The Most Common Causes Of Stomach Cramps

And what you can do about them

It's a familiar sensation to both men and women; the mild to extremely painful squeezing in the belly that comes and goes and elicits moans and groans. Not just a 'tummy ache', stomach cramps are usually the indicators of other things going on inside you, alerting you to take action. Technically, stomach cramps do not really take place in the tummy at all, but rather they are a spasm of the lower intestine.

From babies to the elderly, stomach cramps rear their ugly head in nearly all people and are caused by a range of health issues.

  • Constipation - Insufficient fiber in a person's diet results in the intestines becoming 'backed up' with waste products that need to be released. Increasing fiber and fluids, and taking light exercise can help significantly.
  • Over-eating and eating too quickly - In order to properly digest your food, you need to eat slowly, chew adequately and allow enough saliva to mix with your food to break it down in the stomach. Neglecting these considerations means your stomach has to work harder.
  • Drinking cold fluids - Sometimes, gulping down large amounts of cold drinks can cause the stomach muscles to spasm. Slow down and perhaps even wait until the drink is less icy.
  • Food poisoning - Food that has been allowed to sit at room temperature will spoil sooner than if refrigerated. Bacteria multiply and turn the food 'off'. Immediately stop consuming the offending foods. For extreme cases, see your doctor.
  • Anxiety - Eating while you are anxious or stressed reduces the supply of blood to your stomach and makes digestion more difficult. Try to avoid eating when you are under mental stress, or at least eat small amounts, slowly, and try to relax while doing so.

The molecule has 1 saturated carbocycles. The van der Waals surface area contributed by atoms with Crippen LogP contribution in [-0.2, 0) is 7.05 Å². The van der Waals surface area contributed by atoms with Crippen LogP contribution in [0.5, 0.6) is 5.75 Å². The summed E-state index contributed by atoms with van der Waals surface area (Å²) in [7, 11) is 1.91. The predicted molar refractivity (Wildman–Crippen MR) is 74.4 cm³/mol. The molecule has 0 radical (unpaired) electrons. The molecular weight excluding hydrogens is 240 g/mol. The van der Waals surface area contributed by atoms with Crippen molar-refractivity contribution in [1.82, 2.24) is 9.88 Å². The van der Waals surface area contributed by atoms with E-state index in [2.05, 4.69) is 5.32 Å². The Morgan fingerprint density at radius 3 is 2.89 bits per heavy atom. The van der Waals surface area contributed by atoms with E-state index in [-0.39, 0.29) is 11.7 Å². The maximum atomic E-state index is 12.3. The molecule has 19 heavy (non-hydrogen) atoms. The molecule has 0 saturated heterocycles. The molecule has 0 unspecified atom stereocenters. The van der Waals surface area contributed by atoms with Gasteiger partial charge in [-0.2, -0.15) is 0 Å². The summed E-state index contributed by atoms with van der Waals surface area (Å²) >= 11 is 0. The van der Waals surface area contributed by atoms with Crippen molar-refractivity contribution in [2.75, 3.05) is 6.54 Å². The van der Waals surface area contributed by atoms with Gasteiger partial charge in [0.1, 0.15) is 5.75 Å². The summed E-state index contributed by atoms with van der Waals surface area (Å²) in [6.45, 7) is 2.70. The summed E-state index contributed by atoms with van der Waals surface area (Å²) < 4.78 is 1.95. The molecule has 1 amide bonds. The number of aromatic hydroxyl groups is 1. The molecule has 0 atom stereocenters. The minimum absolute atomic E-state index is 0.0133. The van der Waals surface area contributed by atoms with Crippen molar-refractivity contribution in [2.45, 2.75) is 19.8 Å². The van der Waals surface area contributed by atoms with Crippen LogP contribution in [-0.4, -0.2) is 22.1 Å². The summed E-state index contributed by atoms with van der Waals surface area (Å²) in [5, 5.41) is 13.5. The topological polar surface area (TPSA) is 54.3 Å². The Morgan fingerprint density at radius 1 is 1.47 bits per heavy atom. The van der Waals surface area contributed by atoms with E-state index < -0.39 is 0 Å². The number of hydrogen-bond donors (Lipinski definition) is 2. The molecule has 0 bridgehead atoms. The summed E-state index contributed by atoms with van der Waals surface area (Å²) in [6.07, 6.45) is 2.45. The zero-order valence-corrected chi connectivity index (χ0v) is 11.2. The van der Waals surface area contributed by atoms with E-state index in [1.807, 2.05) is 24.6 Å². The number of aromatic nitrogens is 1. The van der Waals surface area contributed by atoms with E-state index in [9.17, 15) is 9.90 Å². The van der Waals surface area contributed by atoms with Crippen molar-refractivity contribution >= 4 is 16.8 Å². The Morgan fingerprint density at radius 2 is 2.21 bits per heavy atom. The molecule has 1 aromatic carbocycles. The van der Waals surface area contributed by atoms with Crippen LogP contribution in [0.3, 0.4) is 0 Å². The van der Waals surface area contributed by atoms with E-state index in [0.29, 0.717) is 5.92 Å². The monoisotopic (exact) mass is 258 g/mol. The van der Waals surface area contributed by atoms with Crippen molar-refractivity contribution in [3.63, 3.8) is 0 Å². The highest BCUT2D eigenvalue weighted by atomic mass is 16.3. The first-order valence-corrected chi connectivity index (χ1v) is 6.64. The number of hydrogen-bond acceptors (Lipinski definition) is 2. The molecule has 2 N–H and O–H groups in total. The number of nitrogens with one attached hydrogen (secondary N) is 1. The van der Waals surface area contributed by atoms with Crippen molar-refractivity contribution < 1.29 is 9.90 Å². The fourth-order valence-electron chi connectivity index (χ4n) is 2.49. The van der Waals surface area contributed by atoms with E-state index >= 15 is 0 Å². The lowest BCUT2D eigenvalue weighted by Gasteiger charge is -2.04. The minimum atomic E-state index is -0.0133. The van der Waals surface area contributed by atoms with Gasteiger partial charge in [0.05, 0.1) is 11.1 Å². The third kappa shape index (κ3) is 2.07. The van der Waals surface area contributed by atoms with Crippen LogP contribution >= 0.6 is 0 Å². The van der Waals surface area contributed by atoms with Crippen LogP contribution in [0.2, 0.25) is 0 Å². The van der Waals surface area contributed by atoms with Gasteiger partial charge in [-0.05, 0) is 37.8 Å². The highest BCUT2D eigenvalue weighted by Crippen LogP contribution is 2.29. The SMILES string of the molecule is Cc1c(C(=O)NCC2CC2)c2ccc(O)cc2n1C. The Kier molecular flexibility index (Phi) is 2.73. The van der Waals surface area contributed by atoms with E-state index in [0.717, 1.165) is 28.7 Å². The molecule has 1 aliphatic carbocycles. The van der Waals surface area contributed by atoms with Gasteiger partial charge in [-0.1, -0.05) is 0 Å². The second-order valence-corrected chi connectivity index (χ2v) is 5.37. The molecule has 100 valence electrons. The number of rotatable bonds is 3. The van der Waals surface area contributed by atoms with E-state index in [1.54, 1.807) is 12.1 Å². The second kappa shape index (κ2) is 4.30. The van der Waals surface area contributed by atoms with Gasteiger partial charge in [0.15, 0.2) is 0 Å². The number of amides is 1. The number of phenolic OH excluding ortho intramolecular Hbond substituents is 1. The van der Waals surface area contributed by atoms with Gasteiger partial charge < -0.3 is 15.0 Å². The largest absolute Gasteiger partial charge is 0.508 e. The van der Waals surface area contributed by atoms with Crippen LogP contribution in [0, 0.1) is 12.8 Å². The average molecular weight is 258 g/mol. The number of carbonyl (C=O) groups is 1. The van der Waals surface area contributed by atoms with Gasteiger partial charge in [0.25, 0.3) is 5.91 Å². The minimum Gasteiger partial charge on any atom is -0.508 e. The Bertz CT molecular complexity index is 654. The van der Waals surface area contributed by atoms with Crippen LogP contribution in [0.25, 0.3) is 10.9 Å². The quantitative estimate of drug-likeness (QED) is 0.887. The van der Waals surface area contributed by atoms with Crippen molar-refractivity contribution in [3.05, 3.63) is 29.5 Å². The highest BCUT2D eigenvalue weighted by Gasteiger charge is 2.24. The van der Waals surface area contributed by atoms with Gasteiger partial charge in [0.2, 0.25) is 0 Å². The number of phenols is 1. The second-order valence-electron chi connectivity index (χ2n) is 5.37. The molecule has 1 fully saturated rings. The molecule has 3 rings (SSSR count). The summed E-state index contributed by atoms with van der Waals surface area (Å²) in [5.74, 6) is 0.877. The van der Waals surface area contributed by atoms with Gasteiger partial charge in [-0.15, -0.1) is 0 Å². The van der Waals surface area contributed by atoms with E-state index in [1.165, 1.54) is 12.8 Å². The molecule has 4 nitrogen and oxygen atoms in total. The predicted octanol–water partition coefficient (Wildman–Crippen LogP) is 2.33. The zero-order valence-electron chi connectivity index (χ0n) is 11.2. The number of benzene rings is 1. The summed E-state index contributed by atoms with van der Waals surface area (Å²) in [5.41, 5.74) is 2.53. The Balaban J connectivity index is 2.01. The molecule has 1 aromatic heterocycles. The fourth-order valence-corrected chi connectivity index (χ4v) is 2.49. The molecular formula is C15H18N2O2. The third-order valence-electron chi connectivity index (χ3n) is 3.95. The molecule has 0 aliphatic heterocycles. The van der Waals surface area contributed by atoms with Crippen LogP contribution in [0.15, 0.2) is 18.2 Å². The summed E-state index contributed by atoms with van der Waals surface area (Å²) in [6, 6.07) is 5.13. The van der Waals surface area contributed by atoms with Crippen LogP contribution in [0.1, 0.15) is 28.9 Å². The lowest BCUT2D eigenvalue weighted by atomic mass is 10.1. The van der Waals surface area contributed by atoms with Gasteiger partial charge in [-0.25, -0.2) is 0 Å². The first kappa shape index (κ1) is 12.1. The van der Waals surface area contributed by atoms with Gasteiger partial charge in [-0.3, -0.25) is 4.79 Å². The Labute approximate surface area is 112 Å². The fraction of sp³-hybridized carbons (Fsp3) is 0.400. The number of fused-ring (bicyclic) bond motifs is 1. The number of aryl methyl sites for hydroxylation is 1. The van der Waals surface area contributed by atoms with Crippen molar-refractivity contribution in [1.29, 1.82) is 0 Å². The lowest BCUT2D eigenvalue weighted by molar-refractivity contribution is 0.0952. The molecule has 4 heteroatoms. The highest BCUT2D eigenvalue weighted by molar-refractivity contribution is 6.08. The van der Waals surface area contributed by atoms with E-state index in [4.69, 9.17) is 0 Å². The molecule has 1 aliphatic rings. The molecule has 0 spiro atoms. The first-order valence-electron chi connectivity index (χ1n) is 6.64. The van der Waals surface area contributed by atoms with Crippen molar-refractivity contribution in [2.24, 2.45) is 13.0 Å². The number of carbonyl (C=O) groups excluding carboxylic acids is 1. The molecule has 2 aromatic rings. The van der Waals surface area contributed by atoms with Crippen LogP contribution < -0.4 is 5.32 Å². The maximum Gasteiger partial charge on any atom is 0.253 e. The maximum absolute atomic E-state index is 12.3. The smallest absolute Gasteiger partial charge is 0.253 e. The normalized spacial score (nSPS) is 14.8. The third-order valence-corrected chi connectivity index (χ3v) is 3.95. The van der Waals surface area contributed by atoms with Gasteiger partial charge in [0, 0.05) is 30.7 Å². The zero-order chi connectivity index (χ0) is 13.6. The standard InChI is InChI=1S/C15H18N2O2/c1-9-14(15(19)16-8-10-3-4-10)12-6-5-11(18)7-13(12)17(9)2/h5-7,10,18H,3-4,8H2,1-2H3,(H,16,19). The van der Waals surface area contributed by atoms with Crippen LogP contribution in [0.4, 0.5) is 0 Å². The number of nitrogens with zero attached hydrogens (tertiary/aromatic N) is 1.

• Lactose intolerance - Avoid consuming dairy products and switch to lactose-free foods instead.
  • Irritable Bowel Syndrome - People diagnosed with IBS will be familiar with the triggers for stomach cramps and how to customize their diet to avoid pain. To prevent attacks, it's best to avoid large meals, caffeine and stress, and avoid eating wheat, rye and barley products, chocolate and milk products, and drinking alcohol.
  • Exercising after eating - Engaging in strenuous or aerobic activity immediately after eating can result in stomach cramps. This is why your mother told you that you couldn't go swimming for 45 minutes after lunch!
  • New exercise routine - Anyone who undertakes a new fitness regimen to lose weight and tone up may find they experience stomach cramps as their body becomes accustomed to the increase in activity. Lifting weights or doing high-level aerobic activities can cause this kind of cramping.

Serious stomach cramps
Ongoing stomach cramps can indicate more serious conditions such as appendicitis or a disorder of the liver. The onset of a heart attack can be mistaken for an attack of indigestion. Any suspected indigestion accompanied by chest pain, breathing difficulty, sweating and vomiting should be reported to a doctor for urgent investigation and treatment.

Patients taking medication for conditions such as anemia will find that stomach cramps may be an uncomfortable side effect.

Detoxing might help
If your stomach cramps don't seem to be attributed to anything that you can single out, a detoxification program might be in order. It could be especially useful if you also have other symptoms such as bloating, fatigue, lack of energy, any recurrent infection, excess fat, ulcers and boils, or if you have been taking antibiotics for an extended period of time. A detox can help to cleanse the digestive system and clear out any toxins that are causing many of these issues. Before undertaking detoxification, see a naturopath or other health care professional so that you can determine the best course of action.

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